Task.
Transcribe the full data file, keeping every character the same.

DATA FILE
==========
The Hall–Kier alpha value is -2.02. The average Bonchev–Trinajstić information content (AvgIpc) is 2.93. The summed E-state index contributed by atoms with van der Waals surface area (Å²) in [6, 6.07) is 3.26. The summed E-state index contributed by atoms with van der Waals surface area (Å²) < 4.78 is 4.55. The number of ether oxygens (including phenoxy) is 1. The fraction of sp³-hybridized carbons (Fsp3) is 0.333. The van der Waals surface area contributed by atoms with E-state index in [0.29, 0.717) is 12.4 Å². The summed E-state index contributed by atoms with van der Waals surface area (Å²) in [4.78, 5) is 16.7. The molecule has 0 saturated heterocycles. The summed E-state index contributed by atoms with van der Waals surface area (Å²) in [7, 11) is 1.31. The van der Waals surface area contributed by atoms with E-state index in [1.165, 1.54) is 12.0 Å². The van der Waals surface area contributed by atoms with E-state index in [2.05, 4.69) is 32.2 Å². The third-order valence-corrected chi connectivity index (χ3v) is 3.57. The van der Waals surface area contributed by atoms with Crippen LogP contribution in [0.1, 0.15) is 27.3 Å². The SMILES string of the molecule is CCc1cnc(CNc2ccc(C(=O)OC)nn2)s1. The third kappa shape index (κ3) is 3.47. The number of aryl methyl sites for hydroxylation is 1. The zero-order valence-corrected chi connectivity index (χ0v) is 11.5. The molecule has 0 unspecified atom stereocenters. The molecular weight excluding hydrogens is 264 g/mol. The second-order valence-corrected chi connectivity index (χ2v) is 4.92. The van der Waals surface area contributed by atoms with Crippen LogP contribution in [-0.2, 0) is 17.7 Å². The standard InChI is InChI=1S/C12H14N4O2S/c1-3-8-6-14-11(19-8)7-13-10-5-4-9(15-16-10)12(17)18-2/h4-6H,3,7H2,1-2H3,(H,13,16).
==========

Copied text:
The Hall–Kier alpha value is -2.02. The average Bonchev–Trinajstić information content (AvgIpc) is 2.93. The summed E-state index contributed by atoms with van der Waals surface area (Å²) in [6, 6.07) is 3.26. The summed E-state index contributed by atoms with van der Waals surface area (Å²) < 4.78 is 4.55. The number of ether oxygens (including phenoxy) is 1. The fraction of sp³-hybridized carbons (Fsp3) is 0.333. The van der Waals surface area contributed by atoms with E-state index in [0.29, 0.717) is 12.4 Å². The summed E-state index contributed by atoms with van der Waals surface area (Å²) in [4.78, 5) is 16.7. The molecule has 0 saturated heterocycles. The summed E-state index contributed by atoms with van der Waals surface area (Å²) in [7, 11) is 1.31. The van der Waals surface area contributed by atoms with E-state index in [1.165, 1.54) is 12.0 Å². The van der Waals surface area contributed by atoms with E-state index in [2.05, 4.69) is 32.2 Å². The third-order valence-corrected chi connectivity index (χ3v) is 3.57. The van der Waals surface area contributed by atoms with Crippen LogP contribution in [0.1, 0.15) is 27.3 Å². The SMILES string of the molecule is CCc1cnc(CNc2ccc(C(=O)OC)nn2)s1. The third kappa shape index (κ3) is 3.47. The number of aryl methyl sites for hydroxylation is 1. The zero-order valence-corrected chi connectivity index (χ0v) is 11.5. The molecule has 0 unspecified atom stereocenters. The molecular weight excluding hydrogens is 264 g/mol. The second-order valence-corrected chi connectivity index (χ2v) is 4.92. The van der Waals surface area contributed by atoms with Crippen LogP contribution in [-0.2, 0) is 17.7 Å². The standard InChI is InChI=1S/C12H14N4O2S/c1-3-8-6-14-11(19-8)7-13-10-5-4-9(15-16-10)12(17)18-2/h4-6H,3,7H2,1-2H3,(H,13,16).